On November 3, a carpenter named Camilo Coronilla Loyola was delivering cabinets to a customer when he was pulled over by Fuquay-Varina police. It was just before 6:00 p.m. and already dark.
An officer asked to see his driver’s license, but Coronilla Loyola, who is undocumented, didn’t have one. The officer let Coronilla Loyola go and told him not to drive again. But there was no one who could pick him up, so he cranked the engine and drove for a block before red and blue lights once again flashed behind him.
“They didn’t give him a ticket that time. They cuffed him,” says Carolina Campos, Coronilla Loyola’s wife.
Police charged Coronilla Loyola with driving without a license, and he was taken to the Wake County Detention Center. At a court hearing on November 8, a judge asked why Coronilla Loyola was still being detained five days later for a minor infraction. The answer: Wake County’s controversial partnership with federal immigration authorities under the 287(g) program, which allows local law enforcement to coordinate with ICE in order to detain and deport undocumented residents.
The next morning, ICE agents took Coronilla Loyola to a facility in Georgia. He now faces deportation to Mexico.
His arrest was a matter of bad luck. If he’s deported, it’ll be a matter of bad timing. On December 3—a month after Coronilla Loyola was detained—Gerald Baker will be sworn in as Wake County’s new sheriff, following a contentious campaign focused largely on 287(g). Baker promised to end Wake’s participation in the program. Incumbent sheriff Donnie Harrison stood by it, calling it “a valuable tool that has identified some very dangerous individuals.”
Baker won decisively—but his victory likely came too late to help Coronilla Loyola or others like him. Since Harrison partnered with ICE in 2007, more than fifteen hundred Wake County undocumented immigrants have been deported through 287(g), many after having been picked up over traffic violations.
In an interview Friday, Baker told the INDY that he intends to make good on his promise, though he’s still figuring out how to disentangle the Sheriff’s Office from ICE.
“I am looking to stand by what I said I was going to do,” Baker says. “I’m trying to go to [the Sheriff’s Office] leadership so we can sit down and look at that program and find out how we are going to do what we said we we’re going to do.”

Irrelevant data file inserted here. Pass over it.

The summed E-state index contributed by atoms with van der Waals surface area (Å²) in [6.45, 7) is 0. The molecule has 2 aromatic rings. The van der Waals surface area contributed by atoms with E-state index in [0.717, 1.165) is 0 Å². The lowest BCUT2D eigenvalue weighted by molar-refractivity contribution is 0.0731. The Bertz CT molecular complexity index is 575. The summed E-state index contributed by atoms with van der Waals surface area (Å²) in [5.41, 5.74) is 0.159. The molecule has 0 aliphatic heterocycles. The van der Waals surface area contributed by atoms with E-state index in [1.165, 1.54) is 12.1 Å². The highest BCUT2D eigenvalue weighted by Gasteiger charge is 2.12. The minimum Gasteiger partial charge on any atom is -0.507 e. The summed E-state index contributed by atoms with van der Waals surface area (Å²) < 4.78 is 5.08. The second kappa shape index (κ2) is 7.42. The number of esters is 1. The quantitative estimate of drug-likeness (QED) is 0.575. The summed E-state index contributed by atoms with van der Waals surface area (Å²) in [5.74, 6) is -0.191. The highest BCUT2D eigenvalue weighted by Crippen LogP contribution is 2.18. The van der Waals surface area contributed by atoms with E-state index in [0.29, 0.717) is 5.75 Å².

Mecklenburg County Sheriff-elect Garry McFadden has also pledged to end the program. He prevailed in May’s Democratic primary over an incumbent who supported Mecklenburg’s participation in 287(g). In response to McFadden’s victory, ICE threatened to ramp up immigration enforcement.
Nationally, seventy-eight law enforcement agencies use the program, and the number of localized ICE partnerships has nearly doubled since President Trump took office. Ten agencies have ended 287(g) agreements following community campaigns against the program, according to the Immigrant Legal Resource Center.
“I don’t think we know what the transition is going to look like” in Wake County, says state ACLU advocacy director Sarah Gillooly. “The deportation proceedings move really quickly. It is a good question how many people will be held on ICE detainers on the day the sheriff-elect takes office.”
Not honoring these detainers is the first step to cutting ties with the program, according to UNC law professor Deborah Weissman, who notes that courts have ruled the detainers in violation of the Fourth Amendment because they allow Wake County to hold people after they otherwise would’ve been released.
But merely ending the program might not be enough, Weissman says. The Sheriff’s Office will need to rebuild the public trust eroded by the program, whether through community outreach or by seeking to suppress evidence in ongoing immigration proceedings obtained through the program.
Whatever steps Baker takes probably won’t benefit Coronilla Loyola.
“I don’t think there’s any recourse for people who have already been handed over and in the removal proceedings, not in so far as Wake County can undertake,” Weissman says.
“He’s desperate, sad. He wants to get out,” Campos says of her husband. “He doesn’t want to leave the kids.”